Kant’s notion of universalisation refers to the moral law which inspires and teaches us how to consider it as the ultimate truth of the possibility of moral obligation, since it cannot be explained with reference to any object of the will, or in accordance with any law of nature. What Kant believes is the significance of good will in universalism so that every individual act should be performed not as a duty, but as a moral deed in accordance with the universal moral law that the autonomous human being freely gives itself. One of the main reasons that justify Kant’s philosophy to treat and...
8 pages (2008 words) Essay
Kant's Ethical Theory Essay
However, Kant, on the other hand, feels that a categorical command is behind everything, not God. Kant, therefore, establishes his own take on ethics, and distinguishes himself from philosophers that came before him (Reviewing Kant's theory of Ethical Duty).
5 pages (1255 words) Essay
Kants Ethical Theory
He rejects the belief of dogmatic philosophers like Leibniz and his followers that human reason could acquire knowledge of supersensible entities. Kant was more comfortable with the notion of secular morality and eschewed the idea propounded by Leibniz that religion was essential to establishing social order. Metaphysics, according to Kant, could not provide empirical evidence of the supersensible, like God. Kant’s disciples, such as Fichte, used his work as a springboard for German idealism, and he quickly condemned such for being too radical. The difference between autonomy and heteronomy...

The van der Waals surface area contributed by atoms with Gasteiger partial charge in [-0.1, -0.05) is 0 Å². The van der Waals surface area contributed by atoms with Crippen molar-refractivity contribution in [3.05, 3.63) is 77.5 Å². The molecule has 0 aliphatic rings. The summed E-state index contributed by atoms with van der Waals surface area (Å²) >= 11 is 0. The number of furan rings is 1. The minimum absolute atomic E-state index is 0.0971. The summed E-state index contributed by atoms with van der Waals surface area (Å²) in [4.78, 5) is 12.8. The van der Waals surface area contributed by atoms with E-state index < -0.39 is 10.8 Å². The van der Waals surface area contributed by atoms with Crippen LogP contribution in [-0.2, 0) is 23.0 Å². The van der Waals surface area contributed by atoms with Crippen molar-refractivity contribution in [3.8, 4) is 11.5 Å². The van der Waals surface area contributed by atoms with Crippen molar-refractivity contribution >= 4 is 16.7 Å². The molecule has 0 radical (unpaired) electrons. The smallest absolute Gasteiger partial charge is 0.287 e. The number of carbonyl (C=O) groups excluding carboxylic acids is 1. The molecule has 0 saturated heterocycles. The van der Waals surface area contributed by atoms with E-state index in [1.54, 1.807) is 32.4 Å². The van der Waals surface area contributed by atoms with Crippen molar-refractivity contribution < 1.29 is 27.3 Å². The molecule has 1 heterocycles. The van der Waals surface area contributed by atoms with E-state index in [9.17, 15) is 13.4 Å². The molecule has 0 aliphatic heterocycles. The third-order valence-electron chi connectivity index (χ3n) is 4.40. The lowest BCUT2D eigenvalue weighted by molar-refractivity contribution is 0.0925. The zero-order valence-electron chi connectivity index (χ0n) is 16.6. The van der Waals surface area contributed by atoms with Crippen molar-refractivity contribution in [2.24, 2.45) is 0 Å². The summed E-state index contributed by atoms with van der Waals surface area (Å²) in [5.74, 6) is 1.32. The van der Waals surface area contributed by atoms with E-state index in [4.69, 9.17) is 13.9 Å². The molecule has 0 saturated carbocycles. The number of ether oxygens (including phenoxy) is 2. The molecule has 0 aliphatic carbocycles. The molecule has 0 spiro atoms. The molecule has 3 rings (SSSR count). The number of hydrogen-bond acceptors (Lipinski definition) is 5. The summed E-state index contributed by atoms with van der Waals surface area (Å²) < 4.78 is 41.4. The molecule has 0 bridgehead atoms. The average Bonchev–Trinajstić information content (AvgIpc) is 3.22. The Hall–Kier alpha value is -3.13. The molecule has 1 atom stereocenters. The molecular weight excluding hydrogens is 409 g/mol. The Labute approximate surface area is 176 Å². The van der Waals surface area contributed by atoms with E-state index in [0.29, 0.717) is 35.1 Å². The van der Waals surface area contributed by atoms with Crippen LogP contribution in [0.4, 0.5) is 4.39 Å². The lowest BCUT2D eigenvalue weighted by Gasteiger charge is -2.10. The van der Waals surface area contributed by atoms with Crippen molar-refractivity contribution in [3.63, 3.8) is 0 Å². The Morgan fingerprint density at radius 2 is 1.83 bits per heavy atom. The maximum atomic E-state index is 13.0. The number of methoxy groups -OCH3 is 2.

2 pages (502 words) Essay
In 2007 the average CEO pay in the US was 183 times greater than the pay of the average employee (ILO, 2008:17). Discuss this in relation to ethical theories of justice.
CEOs and other higher level of management are fulfilling their duties to the firm when crafting a business policy. However, in doing so, they are also fulfilling duties to themselves because the success of the business will have a big impact on what they get in terms of salaries and enhanced reputation. Similarly, employees are rendering their services to the firm they are also fulfilling their duties to themselves and the firm. However, there is too much deviation in terms of what ordinary employees get and what the CEOs and higher level of management gets. This difference in the salaries...
3 pages (753 words) Essay
Ethics, Sustainability & Culture
Many times in life, people ignore and underestimate the importance of moral values in attaining happiness and the well-being of the society. However, Kant has put forward two concepts entirely independent and he thinks that they are the heart of ethical life. Despite severe criticism, he notes that moral principle and moral obligation concepts are rational in the understanding of ethical life. Kants objective was to deduce the ethical theory using a priori reasoning from the concept that refers human beings as a rational agent (Aluchma, 2008). The ability of human beings to utilize reasoning...
10 pages (2510 words) Essay
Got a tricky question? Receive an answer from students like you! Try us!